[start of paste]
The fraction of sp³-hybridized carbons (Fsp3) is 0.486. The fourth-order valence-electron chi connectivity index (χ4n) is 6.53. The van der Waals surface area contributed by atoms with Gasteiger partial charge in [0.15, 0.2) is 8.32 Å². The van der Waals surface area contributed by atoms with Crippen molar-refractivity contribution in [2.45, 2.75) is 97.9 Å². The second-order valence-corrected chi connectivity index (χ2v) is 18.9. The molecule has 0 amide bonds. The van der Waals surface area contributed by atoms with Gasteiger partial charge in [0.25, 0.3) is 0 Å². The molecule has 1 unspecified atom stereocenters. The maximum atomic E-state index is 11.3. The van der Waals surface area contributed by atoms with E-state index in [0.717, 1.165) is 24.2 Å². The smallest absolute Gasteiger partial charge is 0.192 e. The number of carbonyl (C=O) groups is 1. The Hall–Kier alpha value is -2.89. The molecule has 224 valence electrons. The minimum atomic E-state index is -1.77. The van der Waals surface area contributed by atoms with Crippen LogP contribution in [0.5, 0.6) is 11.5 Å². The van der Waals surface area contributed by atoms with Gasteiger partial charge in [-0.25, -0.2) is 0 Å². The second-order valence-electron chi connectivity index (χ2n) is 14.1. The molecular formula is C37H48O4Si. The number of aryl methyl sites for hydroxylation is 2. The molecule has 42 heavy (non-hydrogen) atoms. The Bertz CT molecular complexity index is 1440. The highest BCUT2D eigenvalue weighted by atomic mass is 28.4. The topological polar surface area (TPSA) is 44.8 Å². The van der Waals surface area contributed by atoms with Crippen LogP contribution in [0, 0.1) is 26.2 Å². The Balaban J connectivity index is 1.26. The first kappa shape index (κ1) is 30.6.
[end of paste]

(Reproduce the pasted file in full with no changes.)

The fraction of sp³-hybridized carbons (Fsp3) is 0.486. The fourth-order valence-electron chi connectivity index (χ4n) is 6.53. The van der Waals surface area contributed by atoms with Gasteiger partial charge in [0.15, 0.2) is 8.32 Å². The van der Waals surface area contributed by atoms with Crippen molar-refractivity contribution in [2.45, 2.75) is 97.9 Å². The second-order valence-corrected chi connectivity index (χ2v) is 18.9. The molecule has 0 amide bonds. The van der Waals surface area contributed by atoms with Gasteiger partial charge in [0.25, 0.3) is 0 Å². The molecule has 1 unspecified atom stereocenters. The maximum atomic E-state index is 11.3. The van der Waals surface area contributed by atoms with E-state index in [0.717, 1.165) is 24.2 Å². The smallest absolute Gasteiger partial charge is 0.192 e. The number of carbonyl (C=O) groups is 1. The Hall–Kier alpha value is -2.89. The molecule has 224 valence electrons. The minimum atomic E-state index is -1.77. The van der Waals surface area contributed by atoms with Crippen LogP contribution in [0.5, 0.6) is 11.5 Å². The van der Waals surface area contributed by atoms with Gasteiger partial charge in [-0.25, -0.2) is 0 Å². The second-order valence-electron chi connectivity index (χ2n) is 14.1. The molecular formula is C37H48O4Si. The number of aryl methyl sites for hydroxylation is 2. The molecule has 42 heavy (non-hydrogen) atoms. The Bertz CT molecular complexity index is 1440. The highest BCUT2D eigenvalue weighted by atomic mass is 28.4. The topological polar surface area (TPSA) is 44.8 Å². The van der Waals surface area contributed by atoms with Crippen LogP contribution in [0, 0.1) is 26.2 Å². The Balaban J connectivity index is 1.26. The first kappa shape index (κ1) is 30.6.